Professor Dr Oliver Holtemöller

Professor Dr Oliver Holtemöller
Current Position

since 3/14

Vice President

Halle Institute for Economic Research (IWH) – Member of the Leibniz Association

since 8/09

Head of the Department of Macroeconomics

Halle Institute for Economic Research (IWH) – Member of the Leibniz Association

since 8/09

Professor of Economics


Martin Luther University Halle-Wittenberg

Research Interests

  • quantitative macroeconomics, business cycles, and forecasting
  • applied econometrics and time series analysis
  • monetary economics
  • macroeconomic policy

Oliver Holtemöller is Professor of Economics at Martin Luther University Halle-Wittenberg and head of the Department of Macroeconomics at the Halle Institute for Economic Research (IWH) since August 2009. Since March 2014, he is also a member of the executive board of the IWH.

Oliver Holtemöller has studied economics, applied mathematics and practical computer science at the Justus-Liebig University in Gießen. He participated in the doctoral programme Applied Microeconomics at the Freie Universität Berlin and at the Humboldt-Universität zu Berlin from 1998-2001 and obtained his doctoral degree from the Freie Universität Berlin in 2001.

From 2001 to 2003, he was a collaborator in the National Research Center Quantification and Simulation of Economic Processes (SFB 373) at the Humboldt-Universität zu Berlin. From 2003 to 2009, he was an Assistant Professor in Economics at RWTH Aachen University.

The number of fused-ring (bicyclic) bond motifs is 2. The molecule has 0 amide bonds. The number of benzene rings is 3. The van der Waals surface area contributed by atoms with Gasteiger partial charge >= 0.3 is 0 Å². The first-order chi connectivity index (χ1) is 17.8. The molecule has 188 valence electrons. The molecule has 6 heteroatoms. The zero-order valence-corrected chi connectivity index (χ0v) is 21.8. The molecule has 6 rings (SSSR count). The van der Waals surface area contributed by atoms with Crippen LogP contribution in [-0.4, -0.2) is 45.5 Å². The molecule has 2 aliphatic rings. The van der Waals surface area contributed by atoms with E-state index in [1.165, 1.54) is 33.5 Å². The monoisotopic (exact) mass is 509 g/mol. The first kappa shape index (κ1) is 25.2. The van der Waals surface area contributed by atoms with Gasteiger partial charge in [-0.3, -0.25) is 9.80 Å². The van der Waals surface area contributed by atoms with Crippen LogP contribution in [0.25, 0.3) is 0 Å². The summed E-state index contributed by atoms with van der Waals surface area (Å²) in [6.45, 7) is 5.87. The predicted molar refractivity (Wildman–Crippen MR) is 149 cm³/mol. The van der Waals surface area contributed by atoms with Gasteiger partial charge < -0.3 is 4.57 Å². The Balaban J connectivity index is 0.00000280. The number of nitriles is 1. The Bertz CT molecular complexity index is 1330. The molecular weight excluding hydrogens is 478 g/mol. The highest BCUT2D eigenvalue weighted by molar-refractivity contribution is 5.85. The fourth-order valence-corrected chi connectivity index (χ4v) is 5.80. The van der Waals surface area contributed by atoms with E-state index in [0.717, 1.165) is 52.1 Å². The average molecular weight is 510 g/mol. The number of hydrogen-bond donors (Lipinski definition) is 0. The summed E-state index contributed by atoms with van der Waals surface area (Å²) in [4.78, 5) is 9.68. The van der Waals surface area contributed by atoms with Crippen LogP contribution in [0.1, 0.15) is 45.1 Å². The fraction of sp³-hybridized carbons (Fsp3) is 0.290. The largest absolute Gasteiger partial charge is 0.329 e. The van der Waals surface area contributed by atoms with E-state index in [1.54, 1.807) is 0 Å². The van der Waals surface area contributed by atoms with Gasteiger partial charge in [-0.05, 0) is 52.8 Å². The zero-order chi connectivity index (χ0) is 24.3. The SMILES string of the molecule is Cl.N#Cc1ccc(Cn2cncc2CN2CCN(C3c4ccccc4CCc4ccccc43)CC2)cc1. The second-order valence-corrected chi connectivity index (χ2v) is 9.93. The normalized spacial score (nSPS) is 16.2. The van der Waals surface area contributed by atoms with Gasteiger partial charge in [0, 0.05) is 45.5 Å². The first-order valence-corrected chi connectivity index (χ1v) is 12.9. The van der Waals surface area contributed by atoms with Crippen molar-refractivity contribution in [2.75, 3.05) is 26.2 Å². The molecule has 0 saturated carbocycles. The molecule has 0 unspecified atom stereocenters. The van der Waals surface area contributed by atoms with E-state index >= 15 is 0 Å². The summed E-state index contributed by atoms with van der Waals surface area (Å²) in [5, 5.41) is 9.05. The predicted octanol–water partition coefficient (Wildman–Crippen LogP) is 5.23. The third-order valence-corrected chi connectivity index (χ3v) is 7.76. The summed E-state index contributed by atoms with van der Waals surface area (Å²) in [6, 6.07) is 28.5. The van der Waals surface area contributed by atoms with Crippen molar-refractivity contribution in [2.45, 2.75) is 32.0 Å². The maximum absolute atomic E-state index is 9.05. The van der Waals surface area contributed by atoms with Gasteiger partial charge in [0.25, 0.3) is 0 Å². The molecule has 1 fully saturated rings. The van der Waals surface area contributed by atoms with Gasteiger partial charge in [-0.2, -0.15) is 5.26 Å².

Your contact

Professor Dr Oliver Holtemöller
Professor Dr Oliver Holtemöller
Leiter - Department Macroeconomics
Send Message +49 345 7753-800 Personal page

Publications

Recent Publications

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IWH-Flash-Indikator III. Quartal und IV. Quartal 2022

Katja Heinisch Oliver Holtemöller Axel Lindner Birgit Schultz

in: IWH Flash Indicator, No. 3, 2022

Abstract

Im zweiten Quartal 2022 stagnierte die Wirtschaftsleistung in Deutschland, nachdem sie im ersten Quartal noch um 0,8% zugelegt hatte. Die Sorge um die hohe Inflation hat dabei die Zurückhaltung bedingt durch die Corona‐Krise als dämpfenden Faktor abgelöst. Die bisherigen und zusätzlich ab Oktober geplanten Preissteigerungen für private und gewerbliche Erdgasverbraucher belasten die deutsche Wirtschaft schwer. Auch die Lieferkettenprobleme konnten nach wie vor nicht abgebaut werden. Hinzu kommt, dass die Auftragseingänge kontinuierlich zurückgehen. Neben dem Krieg in der Ukraine haben sich zudem die Spannungen im Konflikt um Taiwan verstärkt, sodass sich insgesamt die Rahmenbedingungen sowohl in Deutschland als auch weltweit deutlich eingetrübt haben. Dies alles dürfte dazu führen, dass das Bruttoinlandsprodukt im zweiten Halbjahr schrumpfen wird und Deutschland damit in eine Rezession rutscht. Insgesamt wird die Wirtschaftsleistung laut IWH‐Flash‐Indikator im dritten und vierten Quartal 2022 jeweils um 0,2% zurückgehen (vgl. Abbildung 1).